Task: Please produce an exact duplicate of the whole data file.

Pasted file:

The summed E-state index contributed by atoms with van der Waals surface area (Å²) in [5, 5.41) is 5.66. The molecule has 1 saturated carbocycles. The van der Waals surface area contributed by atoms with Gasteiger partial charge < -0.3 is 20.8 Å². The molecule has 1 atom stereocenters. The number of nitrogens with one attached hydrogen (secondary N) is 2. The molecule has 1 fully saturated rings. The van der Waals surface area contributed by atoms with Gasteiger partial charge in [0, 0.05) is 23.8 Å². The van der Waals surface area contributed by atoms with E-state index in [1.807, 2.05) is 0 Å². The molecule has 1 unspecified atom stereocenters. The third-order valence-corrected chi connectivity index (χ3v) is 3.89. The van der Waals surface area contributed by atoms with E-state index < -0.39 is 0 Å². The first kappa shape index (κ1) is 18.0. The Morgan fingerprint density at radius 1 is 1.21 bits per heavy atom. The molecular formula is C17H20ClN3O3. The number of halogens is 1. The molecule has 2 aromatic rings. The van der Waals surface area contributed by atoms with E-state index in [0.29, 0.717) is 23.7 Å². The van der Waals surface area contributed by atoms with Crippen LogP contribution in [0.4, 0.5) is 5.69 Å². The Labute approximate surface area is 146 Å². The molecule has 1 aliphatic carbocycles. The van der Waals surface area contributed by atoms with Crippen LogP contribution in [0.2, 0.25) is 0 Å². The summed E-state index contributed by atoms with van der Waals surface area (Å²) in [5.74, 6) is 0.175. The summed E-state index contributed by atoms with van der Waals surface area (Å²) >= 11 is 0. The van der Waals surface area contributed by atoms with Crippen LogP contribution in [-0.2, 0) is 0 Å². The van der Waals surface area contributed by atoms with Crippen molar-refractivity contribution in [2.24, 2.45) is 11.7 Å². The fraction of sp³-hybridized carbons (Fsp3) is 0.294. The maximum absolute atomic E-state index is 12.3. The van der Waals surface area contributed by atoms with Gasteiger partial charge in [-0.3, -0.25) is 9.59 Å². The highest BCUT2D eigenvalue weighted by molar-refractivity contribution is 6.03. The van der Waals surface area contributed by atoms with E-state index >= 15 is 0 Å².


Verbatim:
The summed E-state index contributed by atoms with van der Waals surface area (Å²) in [5, 5.41) is 5.66. The molecule has 1 saturated carbocycles. The van der Waals surface area contributed by atoms with Gasteiger partial charge < -0.3 is 20.8 Å². The molecule has 1 atom stereocenters. The number of nitrogens with one attached hydrogen (secondary N) is 2. The molecule has 1 fully saturated rings. The van der Waals surface area contributed by atoms with Gasteiger partial charge in [0, 0.05) is 23.8 Å². The van der Waals surface area contributed by atoms with E-state index in [1.807, 2.05) is 0 Å². The molecule has 1 unspecified atom stereocenters. The third-order valence-corrected chi connectivity index (χ3v) is 3.89. The van der Waals surface area contributed by atoms with E-state index < -0.39 is 0 Å². The first kappa shape index (κ1) is 18.0. The Morgan fingerprint density at radius 1 is 1.21 bits per heavy atom. The molecular formula is C17H20ClN3O3. The number of halogens is 1. The molecule has 2 aromatic rings. The van der Waals surface area contributed by atoms with E-state index in [0.29, 0.717) is 23.7 Å². The van der Waals surface area contributed by atoms with Crippen LogP contribution in [0.4, 0.5) is 5.69 Å². The Labute approximate surface area is 146 Å². The molecule has 1 aliphatic carbocycles. The van der Waals surface area contributed by atoms with Crippen LogP contribution in [0.2, 0.25) is 0 Å². The summed E-state index contributed by atoms with van der Waals surface area (Å²) in [5.74, 6) is 0.175. The summed E-state index contributed by atoms with van der Waals surface area (Å²) >= 11 is 0. The van der Waals surface area contributed by atoms with Crippen LogP contribution in [-0.2, 0) is 0 Å². The van der Waals surface area contributed by atoms with Crippen molar-refractivity contribution in [2.24, 2.45) is 11.7 Å². The fraction of sp³-hybridized carbons (Fsp3) is 0.294. The maximum absolute atomic E-state index is 12.3. The van der Waals surface area contributed by atoms with Gasteiger partial charge in [-0.3, -0.25) is 9.59 Å². The highest BCUT2D eigenvalue weighted by molar-refractivity contribution is 6.03. The van der Waals surface area contributed by atoms with E-state index >= 15 is 0 Å².